Anyway, my whole point is I understand changing meds is scary. But you gotta take them. If I don't, I become a crazy mess of anxiety. I tried getting off the Zoloft and just became afraid of absolutely everything.

Point blank: I hate phobias, anxiety, and depression. But you gotta learn to live with them.
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    08-08-2012, 03:01 AM
  #28
Yearling
Quote:
Originally Posted by Corazon Lock    
I don't understand why your doc won't put you on something other than Prozac. ..............Point blank: I hate phobias, anxiety, and depression. But you gotta learn to live with them.
There is evidence that some anti-depressants can actually increase the risk of suicide in young people and therefore they are prescribed very cautiously. I am not a psychiatrist so I'm unfamiliar with which ones they are. As far as I'm concerned, medicine, and especially psychiatry, is as much an art as a science. I think that's why it's called the practice of medicine: it takes not only scientific knowledge but judgement. That's why doctors disagree and why some are better than others. It's not just how much they know...but how they interpret what they know!

Antidepressants have many different ways of working. Some are understood, and some aren't. People can react differently to the same drug, depending upon their unique body chemistries. It often takes trial and error and a long time to find which will work best for an individual.
This whole process requires cooperation and communication between the patient and the doctor. If the patient doesn't understand this and isn't cooperative, it really subverts the whole process. Some doctors are better at explaining this than others. Some patients are better at understanding this than others. It is essential to find a physician with whom you can communicate....and then communicate! Anything else is just pouring money down a rathole.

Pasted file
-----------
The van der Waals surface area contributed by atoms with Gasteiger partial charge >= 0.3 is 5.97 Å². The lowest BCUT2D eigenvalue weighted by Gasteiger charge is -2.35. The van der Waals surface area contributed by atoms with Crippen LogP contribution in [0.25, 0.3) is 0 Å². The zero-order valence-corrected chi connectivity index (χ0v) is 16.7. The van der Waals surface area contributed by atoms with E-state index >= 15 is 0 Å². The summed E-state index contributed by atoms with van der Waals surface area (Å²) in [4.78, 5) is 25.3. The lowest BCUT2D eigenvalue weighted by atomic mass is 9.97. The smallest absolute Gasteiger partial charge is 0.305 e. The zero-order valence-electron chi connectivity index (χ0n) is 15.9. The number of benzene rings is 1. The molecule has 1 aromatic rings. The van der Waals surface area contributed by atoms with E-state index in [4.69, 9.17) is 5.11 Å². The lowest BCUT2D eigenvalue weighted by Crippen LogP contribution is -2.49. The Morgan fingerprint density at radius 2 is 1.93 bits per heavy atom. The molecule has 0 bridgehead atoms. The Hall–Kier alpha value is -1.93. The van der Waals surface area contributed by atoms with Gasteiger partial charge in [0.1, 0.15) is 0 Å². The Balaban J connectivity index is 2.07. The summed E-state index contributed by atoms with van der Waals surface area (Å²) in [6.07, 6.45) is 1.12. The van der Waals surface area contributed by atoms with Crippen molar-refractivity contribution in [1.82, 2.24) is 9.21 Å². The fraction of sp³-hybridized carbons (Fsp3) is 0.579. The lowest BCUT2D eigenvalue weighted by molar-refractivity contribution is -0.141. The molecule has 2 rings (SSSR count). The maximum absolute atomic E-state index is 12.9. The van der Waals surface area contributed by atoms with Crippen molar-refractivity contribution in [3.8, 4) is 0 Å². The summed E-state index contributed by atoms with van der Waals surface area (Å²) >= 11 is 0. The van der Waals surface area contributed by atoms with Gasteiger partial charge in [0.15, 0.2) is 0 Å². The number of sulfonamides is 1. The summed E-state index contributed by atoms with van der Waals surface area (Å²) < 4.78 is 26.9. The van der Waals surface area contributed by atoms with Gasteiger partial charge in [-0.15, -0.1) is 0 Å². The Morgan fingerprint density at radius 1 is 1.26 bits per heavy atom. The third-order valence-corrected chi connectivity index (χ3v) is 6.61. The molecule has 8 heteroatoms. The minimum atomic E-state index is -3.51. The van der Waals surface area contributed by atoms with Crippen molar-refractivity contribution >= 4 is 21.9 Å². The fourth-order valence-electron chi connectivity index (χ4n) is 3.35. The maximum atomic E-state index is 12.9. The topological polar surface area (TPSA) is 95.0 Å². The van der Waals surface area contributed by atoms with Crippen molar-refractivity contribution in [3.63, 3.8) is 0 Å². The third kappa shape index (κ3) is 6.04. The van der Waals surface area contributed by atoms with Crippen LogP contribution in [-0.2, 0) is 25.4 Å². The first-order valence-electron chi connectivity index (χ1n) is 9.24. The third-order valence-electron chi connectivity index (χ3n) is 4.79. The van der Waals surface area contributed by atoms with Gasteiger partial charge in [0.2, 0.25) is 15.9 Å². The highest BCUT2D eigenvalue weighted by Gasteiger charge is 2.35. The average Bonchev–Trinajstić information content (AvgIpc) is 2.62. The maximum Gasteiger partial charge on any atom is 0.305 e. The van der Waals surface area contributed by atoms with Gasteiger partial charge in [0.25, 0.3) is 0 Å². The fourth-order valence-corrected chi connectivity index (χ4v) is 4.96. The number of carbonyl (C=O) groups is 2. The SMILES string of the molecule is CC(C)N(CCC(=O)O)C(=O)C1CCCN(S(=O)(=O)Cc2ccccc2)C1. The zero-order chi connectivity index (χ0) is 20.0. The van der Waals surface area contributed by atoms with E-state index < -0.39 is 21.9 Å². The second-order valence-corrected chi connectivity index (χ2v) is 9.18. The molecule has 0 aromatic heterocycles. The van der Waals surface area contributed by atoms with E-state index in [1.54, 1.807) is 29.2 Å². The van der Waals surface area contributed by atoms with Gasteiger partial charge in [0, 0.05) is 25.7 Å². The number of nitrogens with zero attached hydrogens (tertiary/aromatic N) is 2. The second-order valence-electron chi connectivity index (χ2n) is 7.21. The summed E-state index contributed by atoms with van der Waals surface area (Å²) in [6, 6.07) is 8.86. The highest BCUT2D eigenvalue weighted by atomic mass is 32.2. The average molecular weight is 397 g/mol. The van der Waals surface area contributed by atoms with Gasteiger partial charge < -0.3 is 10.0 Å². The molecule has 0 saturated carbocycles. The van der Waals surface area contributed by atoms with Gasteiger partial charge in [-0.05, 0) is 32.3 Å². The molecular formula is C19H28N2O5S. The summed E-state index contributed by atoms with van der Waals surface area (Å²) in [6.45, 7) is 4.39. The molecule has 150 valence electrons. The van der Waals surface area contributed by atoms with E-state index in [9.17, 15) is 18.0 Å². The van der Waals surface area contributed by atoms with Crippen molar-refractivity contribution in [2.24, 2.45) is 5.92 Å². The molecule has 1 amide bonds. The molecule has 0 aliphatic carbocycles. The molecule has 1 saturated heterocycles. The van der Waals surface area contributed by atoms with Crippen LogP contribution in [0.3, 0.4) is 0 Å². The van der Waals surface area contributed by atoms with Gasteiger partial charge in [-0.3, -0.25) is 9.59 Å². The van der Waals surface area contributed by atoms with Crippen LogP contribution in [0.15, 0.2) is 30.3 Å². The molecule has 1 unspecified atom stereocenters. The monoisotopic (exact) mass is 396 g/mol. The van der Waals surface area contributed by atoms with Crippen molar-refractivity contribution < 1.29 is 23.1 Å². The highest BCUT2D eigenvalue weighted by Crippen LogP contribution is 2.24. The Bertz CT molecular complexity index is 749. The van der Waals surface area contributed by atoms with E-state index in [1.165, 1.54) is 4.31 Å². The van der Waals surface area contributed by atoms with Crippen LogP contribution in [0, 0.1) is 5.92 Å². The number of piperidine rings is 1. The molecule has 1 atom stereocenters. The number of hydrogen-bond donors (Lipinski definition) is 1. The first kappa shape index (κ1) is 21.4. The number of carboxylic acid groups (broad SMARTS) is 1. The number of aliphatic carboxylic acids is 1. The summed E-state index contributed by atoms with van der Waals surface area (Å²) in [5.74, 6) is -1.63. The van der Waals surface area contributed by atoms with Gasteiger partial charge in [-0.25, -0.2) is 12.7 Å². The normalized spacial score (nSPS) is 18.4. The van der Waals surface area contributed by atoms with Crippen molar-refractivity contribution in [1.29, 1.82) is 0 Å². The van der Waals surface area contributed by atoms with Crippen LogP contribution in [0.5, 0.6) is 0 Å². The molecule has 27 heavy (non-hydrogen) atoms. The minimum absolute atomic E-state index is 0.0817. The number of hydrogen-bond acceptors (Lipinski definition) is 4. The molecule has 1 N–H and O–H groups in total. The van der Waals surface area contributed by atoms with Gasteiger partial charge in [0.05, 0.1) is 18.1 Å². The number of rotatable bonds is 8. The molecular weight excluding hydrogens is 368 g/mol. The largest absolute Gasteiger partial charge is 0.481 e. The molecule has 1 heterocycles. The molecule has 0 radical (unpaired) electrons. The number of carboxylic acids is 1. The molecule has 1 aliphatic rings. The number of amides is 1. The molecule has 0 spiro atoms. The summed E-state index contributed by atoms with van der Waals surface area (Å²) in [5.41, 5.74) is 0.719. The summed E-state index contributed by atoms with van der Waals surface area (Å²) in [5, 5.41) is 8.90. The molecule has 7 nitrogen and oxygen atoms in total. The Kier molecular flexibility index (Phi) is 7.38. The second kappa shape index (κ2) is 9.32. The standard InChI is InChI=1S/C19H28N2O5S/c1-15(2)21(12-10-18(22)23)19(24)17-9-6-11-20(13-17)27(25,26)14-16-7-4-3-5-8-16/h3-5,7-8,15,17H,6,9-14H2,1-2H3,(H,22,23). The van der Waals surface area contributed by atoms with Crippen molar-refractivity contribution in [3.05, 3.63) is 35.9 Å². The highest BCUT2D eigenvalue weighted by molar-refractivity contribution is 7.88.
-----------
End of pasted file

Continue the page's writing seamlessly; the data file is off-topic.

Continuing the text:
This whole process is just part of learning how to live with depression, anxiety and phobias. There are many, many different ways of coping with these problems and medication can help...but it's not the whole solution.
You have to learn how you react to situations, triggers, and what coping mechanisms work best for you. It's a lifelong process. Ignoring it, means living a life that isn't as rewarding and enjoyable as it could be. We only get one life. We should live the life we love. And we need to do whatever we can to make that possible.
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    08-08-2012, 08:53 AM
  #29
Trained
HagonNag, antidepreesants are very powerful medications.
They usually need to be adjusted or changed to get the right dosage or meds. This is normal as all do not work for everyone.
Halting or decreasing this medication without the advice or a DR monitoring you is VERY dangerous.
Doing so can increas the risk of suicide and bouts of depression.
Chronic long term depression needs to be treated by a DR.
The side effects are sometimes hard to get used to but it can take a month to get the full benefits of the medication.
Atients need to allow the time to see if the meds work.
Some do not becuase the do not see immediate results. Shalom
     
    08-08-2012, 09:06 AM
  #30
Trained
I gave it ages to work :/ never did. Doc didn't want to try anything else, just kept upping the dose and upping the dose... tried a different doc, same thing.

When I started on the prozac, I noticed it's not recommended for persons under 18, presumably because of the fact that you have to be 18+ in Aus to participate in a clinical trial? And thus it would not have been tested on under 18's before its approval for medical use. Prozac and Zoloft are the two most common antidepressants used in under 18's in Aus, and neither of them worked... my Dr doesn't want to try something else.